Quite a few honorable mentions here: Kenley Jansen, Pedro Báez, Alex Wood. But it’s Kershaw, king of the herky-jerky delivery with lots of bendy pitches. #Analysis

Colorado Rockies: Adam Ottavino

Ottavino will be a free agent next week, but we’ll consider him with the Rockies for now. He stands on the first base side of the rubber, but rather than step straight forward, his momentum takes him towards the third base side. It has worked well throughout his career and will make him a valued arm on the free agent market.

Arizona Diamondbacks: Zack Godley

Godley is incredibly deliberate, taking 25.6 seconds in between pitches. He’s also one of the rare short-armers, rocking back before powering forward like a bow-and-arrow.

San Francisco Giants: Madison Bumgarner

A lot of this has focused on pitchers’ deliveries, their velocities, and how much their stuff moves. Bumgarner creates an uncomfortable at-bat just because of his temper. You never know what will set him off and you know he’s not afraid to throw one up and in.

San Diego Padres: Joey Lucchesi

Lucchesi may have my favorite wind-up among pitchers in baseball. There’s so much going on.

I probably missed a few so feel free to let me know which pitchers they are in the comments.

Whitewash: Rob Manfred says he doesn’t think sign stealing extends beyond the Astros

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Rob Manfred said today that he believes the sign-stealing scandal which has taken over the news in the past week does not extend beyond the Houston Astros. His exact words, via Jeff Passan of ESPN:

“Right now, we are focused on the information that we have with respect to the Astros. I’m not going to speculate on whether other people are going to be involved. We’ll deal with that if it happens, but I’m not going to speculate about that. I have no reason to believe it extends beyond the Astros at this point in time.”

This is simply incredible. As in literally not credible.

It’s not credible because, just last week, in the original story in The Athletic, it was reported that the Astros system was set up by two players, one of whom was “a hitter who was struggling at the plate and had benefited from sign stealing with a previous team, according to club sources . . . they were said to strongly believe that some opposing teams were already up to no good. They wanted to devise their own system in Houston. And they did.”

The very next day Passan reported that Major League Baseball would not limit its focus to the Astros. Rather, the league’s probe was also include members of the 2019 Astros and would extend to other teams as well. Passan specifically mentioned the 2018 Red Sox which, of course, were managed by Alex Cora one year after he left Houston, where he was A.J. Hinch’s bench coach.

Add into this the Red Sox’ pre-Cora sign-stealing with Apple Watches and widespread, informed speculation on the part of players and people around the game that many teams do this sort of thing, and one can’t reasonably suggest that only the Houston Astros are doing this.

Which, as I noted at the time, made perfect sense. These schemes cannot, logically, operate in isolation because players and coaches change teams constantly. In light of this, players have to know that their sign-stealing would be found out by other teams eventually. They continue to do it, however, because they know other teams do it too. As is the case with pitchers using pine tar or what have you, they don’t rat out the other team so they, themselves, will not be ratted out. It’s a mutually-assured destruction that only exists and only works if, in fact, other teams are also stealing signs.

So why is Major League Baseball content to only hang the Astros here? I can think of two reasons.

One is practical. They had the Astros fall in their lap via former Astro Mike Fiers — obviously not himself concerned with his current team being busted for whatever reason — going on the record with his accusation. That’s not likely to repeat itself across baseball and thus it’d be quite difficult for Major League Baseball to easily conduct a wide investigation. Who is going to talk? How can baseball make them talk? It’d be a pretty big undertaking.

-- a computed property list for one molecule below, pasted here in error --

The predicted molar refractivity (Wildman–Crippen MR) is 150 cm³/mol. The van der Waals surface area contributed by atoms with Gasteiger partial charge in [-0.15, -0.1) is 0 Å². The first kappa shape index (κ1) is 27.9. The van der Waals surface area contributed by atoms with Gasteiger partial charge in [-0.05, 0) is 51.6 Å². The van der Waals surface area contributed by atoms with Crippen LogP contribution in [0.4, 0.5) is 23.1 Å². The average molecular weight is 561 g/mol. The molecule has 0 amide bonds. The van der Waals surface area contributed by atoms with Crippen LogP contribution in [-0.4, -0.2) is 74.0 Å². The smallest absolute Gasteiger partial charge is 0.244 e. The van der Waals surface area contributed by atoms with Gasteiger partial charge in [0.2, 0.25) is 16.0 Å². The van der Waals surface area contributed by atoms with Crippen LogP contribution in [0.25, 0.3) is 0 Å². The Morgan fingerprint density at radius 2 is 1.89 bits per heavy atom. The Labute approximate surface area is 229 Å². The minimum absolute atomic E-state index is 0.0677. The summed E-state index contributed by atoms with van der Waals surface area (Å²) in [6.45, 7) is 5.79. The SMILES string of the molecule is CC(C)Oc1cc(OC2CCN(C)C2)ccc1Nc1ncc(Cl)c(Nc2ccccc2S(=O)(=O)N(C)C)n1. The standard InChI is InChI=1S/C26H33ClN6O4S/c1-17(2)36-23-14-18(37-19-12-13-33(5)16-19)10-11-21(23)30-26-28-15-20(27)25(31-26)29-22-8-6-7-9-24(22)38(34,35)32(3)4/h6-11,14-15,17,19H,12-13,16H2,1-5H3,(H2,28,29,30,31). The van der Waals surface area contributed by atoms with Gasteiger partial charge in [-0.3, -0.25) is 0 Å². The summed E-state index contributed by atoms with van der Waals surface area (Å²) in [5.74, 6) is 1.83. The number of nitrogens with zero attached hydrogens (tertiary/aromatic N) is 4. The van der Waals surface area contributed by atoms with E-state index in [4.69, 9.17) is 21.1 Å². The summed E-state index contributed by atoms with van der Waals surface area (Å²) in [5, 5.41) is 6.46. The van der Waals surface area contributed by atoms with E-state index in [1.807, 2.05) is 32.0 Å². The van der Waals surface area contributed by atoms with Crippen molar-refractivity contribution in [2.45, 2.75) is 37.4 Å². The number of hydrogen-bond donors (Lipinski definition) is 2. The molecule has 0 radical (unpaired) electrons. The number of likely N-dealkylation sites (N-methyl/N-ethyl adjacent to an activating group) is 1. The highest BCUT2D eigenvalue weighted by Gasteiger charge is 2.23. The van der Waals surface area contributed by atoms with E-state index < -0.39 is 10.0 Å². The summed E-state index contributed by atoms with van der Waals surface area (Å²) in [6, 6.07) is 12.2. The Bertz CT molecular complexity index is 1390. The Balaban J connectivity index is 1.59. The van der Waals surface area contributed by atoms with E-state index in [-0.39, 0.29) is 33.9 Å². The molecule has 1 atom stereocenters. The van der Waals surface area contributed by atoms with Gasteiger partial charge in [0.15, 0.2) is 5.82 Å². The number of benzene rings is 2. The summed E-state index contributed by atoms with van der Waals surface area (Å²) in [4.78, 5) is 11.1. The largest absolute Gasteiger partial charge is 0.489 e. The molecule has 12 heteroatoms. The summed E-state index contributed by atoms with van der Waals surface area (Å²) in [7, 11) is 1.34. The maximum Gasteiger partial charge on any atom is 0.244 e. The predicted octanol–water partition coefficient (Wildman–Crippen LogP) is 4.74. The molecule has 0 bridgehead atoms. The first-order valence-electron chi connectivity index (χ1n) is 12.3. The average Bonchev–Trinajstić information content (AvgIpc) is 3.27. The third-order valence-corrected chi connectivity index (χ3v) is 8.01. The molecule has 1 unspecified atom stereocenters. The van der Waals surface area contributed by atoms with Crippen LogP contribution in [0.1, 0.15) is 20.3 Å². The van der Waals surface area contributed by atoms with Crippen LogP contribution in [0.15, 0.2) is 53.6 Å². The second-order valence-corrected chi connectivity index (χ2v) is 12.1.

But there’s also the optics. Major League Baseball has had a week to think about the report of the Astros sign-stealing and, I suspect, they’ve realized, like everyone else has realized, that this is a major scandal in the making. Do they really want to spend the entire offseason — and longer, I suspect, if they want a thorough investigation — digging up unflattering news about cheating in the sport? Do they really want to be in the bad news creation business? I doubt they do, so they decided to fence off the Astros, hit them hard with penalties, declare victory and move on.

Which is to say, it’s a whitewash.

It’s something the league has tried to do before. They did it with steroids and it didn’t work particularly well.

In 1998 Mark McGwire, that game’s biggest star at the time, was found to have the PED androstenedione in his locker. It was a big freakin’ deal. Except . . . nothing happened. Major League Baseball planned to “study” the drug but most of the fallout was visited upon the reporter who made it public. It was accompanied by some shameful conduct by both Major League Baseball and the baseball press corps who eagerly went after the messenger rather than cover the story properly.

Four years later Ken Caminiti and Jose Canseco went public with their PED use and said drug use was widespread. MLB’s response was slow and, again, sought to isolated the known offenders, singling out Caminiti as a troubled figure — which he was — and Canseco as a kook — which he kind of is — but doing them and the story a disservice all the same.

The league eventually created a rather toothless testing and penalty regime. Congress and outside investigative reporters filled the void created by the league’s inaction, calling hearings and publishing damning stories about how wide PED use was in the game. Eventually Bud Selig commissioned the Mitchell Report. Some ten years after the McGwire incident baseball had at least the beginnings of a sane approach to PEDs and a more effective testing plan, but it was pulled to it kicking and screaming, mostly because doing anything about it was too hard and not very appetizing from a business and P.R. perspective.

And so here we are again. Baseball has a major scandal on its hands. After some initially promising words about how serious it planned to take it, the league seems content to cordon off the known crime scene and refuses to canvass the neighborhood. Sure, if someone gratuitously hands them evidence they’ll look into it, but it sure sounds like Rob Manfred plans to react rather than act here.

That should work. At least until the next time evidence of cheating comes up and they have to start this all over again.